The hazards with Jim Harbaugh's heat
The lesson: Others have been where he is now, and it hasn't worked out so well
It is just so great to be Jim Harbaugh right now. So, so great. Harbaugh isn't yet a Bobby Petrino, and surely he never will be, right? He isn't a Steve Spurrier or Nick Saban or Dennis Erickson or Butch Davis.
He isn't even a Rich Rodriguez, who, let's face it, was the Jim Harbaugh of his day just a couple of years ago.
What Harbaugh is, this minute, is the hot commodity. And there isn't much more fun in the world for a coach -- even a hard-line, grim-faced, business-first guy like Jim "Don't Distract Me" Harbaugh -- than to be the person whom everybody in the world has decided is the one who holds the secret to all this football stuff.
And so when Harbaugh awoke Monday, hours before his Stanford football team took its 11-1 season into the Orange Bowl to face Virginia Tech, he was a winner in the moment. It is the moment before expectation, the moment before magnified pressure. It is the moment when Harbaugh has actually gone beyond what even optimistic alums might have forecast for his program in those first few heady seasons.
It is a moment in time in which so many coaches would love to remain suspended. Because nothing, really, has gone wrong.
It's the moment before the big decision gets made.
You can almost hear the ghosts of failed college-turned-NFL coaches calling out to Harbaugh, telling him to take his time and think about it before he leaves a sweet job. He won't get much time. For starters, the San Francisco 49ers already have made it abundantly clear that wooing Harbaugh, who after all is literally just down the road near Palo Alto, is the top priority in their search for a new head coach.
The Denver Broncos just hired Stanford grad John Elway to run their football operations; Elway promptly took off for Florida to watch the Orange Bowl in which Harbaugh will coach. (Previously scheduled, of course.) The Carolina Panthers are pondering whether holding the No. 1 pick in next summer's NFL draft, which could be used on Stanford QB Andrew Luck, might be enough to entice Harbaugh there. Writers who cover the Cowboys are suggesting that Jerry Jones at least make a call to Harbaugh before he decides on Jason Garrett.
Ka-ching, ka-ching and, if Jones suddenly develops a yen after talking to Harbaugh, ka-chinga. There is a very good reason why Harbaugh hasn't yet even really responded to Stanford's reported $3 million per year offer to stay.
It's a big, fat Harbaugh Derby. The winner gets the college coach who can't miss. And don't you wonder whether any aspect of this chase rings familiar to Spurrier (12-20 in the NFL) or Saban (15-17) or Petrino (3-10) or Davis (24-34) or, say, Mike Riley (14-34)?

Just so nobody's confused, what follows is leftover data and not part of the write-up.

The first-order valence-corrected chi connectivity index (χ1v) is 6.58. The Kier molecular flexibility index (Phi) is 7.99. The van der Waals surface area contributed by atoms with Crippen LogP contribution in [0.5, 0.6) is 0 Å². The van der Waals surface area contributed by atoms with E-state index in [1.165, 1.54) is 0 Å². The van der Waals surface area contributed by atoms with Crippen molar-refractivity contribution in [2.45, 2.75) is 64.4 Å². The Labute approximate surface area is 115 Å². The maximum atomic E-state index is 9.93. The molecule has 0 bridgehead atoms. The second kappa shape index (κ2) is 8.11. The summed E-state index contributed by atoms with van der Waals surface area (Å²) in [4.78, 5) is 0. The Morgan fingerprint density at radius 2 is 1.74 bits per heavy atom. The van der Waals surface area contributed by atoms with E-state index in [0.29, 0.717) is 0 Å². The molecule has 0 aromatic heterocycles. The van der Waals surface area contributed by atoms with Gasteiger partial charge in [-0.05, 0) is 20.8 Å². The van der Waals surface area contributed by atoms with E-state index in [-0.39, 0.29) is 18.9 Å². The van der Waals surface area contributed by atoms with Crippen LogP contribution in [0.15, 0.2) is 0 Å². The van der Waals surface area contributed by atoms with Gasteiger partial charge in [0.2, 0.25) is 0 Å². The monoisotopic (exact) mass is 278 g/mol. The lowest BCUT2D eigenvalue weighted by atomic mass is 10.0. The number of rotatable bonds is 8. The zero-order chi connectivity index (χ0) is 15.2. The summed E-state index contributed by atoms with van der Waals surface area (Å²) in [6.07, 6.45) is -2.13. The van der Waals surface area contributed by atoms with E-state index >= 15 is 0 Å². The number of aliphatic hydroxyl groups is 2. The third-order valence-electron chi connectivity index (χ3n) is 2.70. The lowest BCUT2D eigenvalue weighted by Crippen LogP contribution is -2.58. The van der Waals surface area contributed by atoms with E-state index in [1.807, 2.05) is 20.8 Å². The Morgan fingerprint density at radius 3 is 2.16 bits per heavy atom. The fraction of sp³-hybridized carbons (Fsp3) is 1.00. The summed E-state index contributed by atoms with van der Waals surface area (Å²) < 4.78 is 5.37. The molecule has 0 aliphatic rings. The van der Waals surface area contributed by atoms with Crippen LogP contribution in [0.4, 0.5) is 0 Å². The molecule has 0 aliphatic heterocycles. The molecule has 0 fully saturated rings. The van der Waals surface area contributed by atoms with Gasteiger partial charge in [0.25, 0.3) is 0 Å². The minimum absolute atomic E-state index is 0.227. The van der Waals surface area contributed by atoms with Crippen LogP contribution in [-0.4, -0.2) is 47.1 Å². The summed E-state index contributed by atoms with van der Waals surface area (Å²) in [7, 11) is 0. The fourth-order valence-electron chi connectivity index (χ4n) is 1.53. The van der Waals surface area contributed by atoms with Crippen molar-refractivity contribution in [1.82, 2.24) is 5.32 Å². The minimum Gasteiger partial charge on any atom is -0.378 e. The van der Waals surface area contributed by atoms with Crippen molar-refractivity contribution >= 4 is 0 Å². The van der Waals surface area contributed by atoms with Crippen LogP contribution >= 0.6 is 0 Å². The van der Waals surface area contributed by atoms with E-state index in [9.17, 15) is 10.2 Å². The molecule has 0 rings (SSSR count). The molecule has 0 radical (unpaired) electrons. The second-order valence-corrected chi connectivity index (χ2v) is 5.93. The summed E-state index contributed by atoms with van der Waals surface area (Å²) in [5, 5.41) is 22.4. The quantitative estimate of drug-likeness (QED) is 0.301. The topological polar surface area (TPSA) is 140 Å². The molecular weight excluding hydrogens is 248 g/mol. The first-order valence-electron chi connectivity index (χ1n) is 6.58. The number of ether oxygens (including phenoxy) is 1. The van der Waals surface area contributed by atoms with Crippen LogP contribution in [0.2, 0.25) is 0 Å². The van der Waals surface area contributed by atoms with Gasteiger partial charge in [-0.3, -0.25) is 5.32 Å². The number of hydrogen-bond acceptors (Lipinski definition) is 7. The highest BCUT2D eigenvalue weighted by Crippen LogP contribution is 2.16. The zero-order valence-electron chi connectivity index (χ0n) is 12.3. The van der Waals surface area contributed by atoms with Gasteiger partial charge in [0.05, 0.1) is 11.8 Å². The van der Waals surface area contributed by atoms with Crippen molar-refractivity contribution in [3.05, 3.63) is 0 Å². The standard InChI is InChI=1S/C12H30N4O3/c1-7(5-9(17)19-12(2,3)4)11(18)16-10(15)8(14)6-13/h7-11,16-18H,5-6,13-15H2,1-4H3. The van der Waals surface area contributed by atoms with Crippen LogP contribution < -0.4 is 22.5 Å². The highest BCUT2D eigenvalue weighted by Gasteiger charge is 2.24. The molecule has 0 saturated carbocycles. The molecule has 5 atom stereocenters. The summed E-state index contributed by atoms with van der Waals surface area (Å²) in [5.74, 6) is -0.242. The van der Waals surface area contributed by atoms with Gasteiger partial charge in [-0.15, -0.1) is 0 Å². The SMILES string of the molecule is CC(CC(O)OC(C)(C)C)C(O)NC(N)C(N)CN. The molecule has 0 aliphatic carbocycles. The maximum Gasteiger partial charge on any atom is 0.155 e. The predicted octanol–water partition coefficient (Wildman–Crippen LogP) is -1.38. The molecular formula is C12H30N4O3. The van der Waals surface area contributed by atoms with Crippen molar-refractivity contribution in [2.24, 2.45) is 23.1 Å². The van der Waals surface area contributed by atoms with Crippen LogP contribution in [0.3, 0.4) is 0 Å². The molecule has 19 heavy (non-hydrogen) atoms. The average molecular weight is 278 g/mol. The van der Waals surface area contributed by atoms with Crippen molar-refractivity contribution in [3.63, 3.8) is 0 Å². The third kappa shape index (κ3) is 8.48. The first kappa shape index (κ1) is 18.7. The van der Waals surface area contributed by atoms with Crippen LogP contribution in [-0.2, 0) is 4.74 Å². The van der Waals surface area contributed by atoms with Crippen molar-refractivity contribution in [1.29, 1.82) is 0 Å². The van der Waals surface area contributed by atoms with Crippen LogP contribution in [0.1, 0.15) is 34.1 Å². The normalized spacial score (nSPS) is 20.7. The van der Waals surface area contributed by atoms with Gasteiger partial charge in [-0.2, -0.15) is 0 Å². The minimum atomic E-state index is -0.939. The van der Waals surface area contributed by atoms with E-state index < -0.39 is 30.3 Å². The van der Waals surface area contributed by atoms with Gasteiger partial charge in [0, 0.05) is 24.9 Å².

None of the situations compares exactly with Harbaugh's, of course. In several of those instances, the coaches in question had longer NFL assistantships in their backgrounds, though they were known primarily for winning at the college level. (Harbaugh spent two seasons on the Oakland Raiders' staff.) Dennis Erickson did a couple of full NFL head-coaching stints in between his various NCAA jobs; his record at the pro level was 40-56.
But what all these coaches shared was heat. Each man had it at some point or other, and some, like Spurrier and Saban, never really lost it. Every one of them knows what it's like to have the football world blinded by your most recent success -- fooled, that is, into thinking you've got the answers regardless of whether you ever suggest that you actually do.
Harbaugh has spent four years at Stanford and posted winning records in two of them. It's no diminishment of the man's accomplishment, because the team was 1-11 the year before he arrived. Still, it's a 28-21 cumulative record as the Cardinal's head man. Solid; terribly promising; but not yet any sort of global achievement.
When he lit out for the University of Michigan before the 2008 season, Rich Rodriguez was all that and then some. His seven years at West Virginia had just produced a 60-26 record, six straight bowl appearances and only five defeats over his final three seasons combined. Rodriguez absolutely could not miss. Michigan, looking for Lloyd Carr's replacement, snapped him up in a hurry.
Three seasons later, every indication is that Michigan now is preparing to overthrow Rodriguez -- in order to pursue Jim Harbaugh. It makes some sense; Harbaugh had a wonderful college career as the Wolverines' quarterback, back in the day when a guy like Bo Schembechler would coach a program for 20 years. Michigan is looking for that guy, a long-term solution. Michigan is looking for the guy with heat.
Of course, the Wolverines thought they'd found that person three years ago. You know what it was back then? It was a great time to be Rich Rodriguez, to be the coach who had supposedly figured it all out. Nothing, really, had gone wrong.
Now it is Harbaugh's turn, and you can only hope for the coach that he has the presence of mind to enjoy it, to soak it up. Because when this is all said and done, Harbaugh gets to make only one choice this offseason; and no matter what it is, his success no longer will strike anyone as a surprise. It will be, instead, expected.
That is heat of a different sort.
Mark Kreidler is a longtime contributor to ESPN.com. His work, "Six Good Innings," was named one of the Top 10 Sports Books of 2009 by Booklist. His next book, "The Voodoo Wave," will be released in 2011 by W.W. Norton. Reach him at email@example.com.
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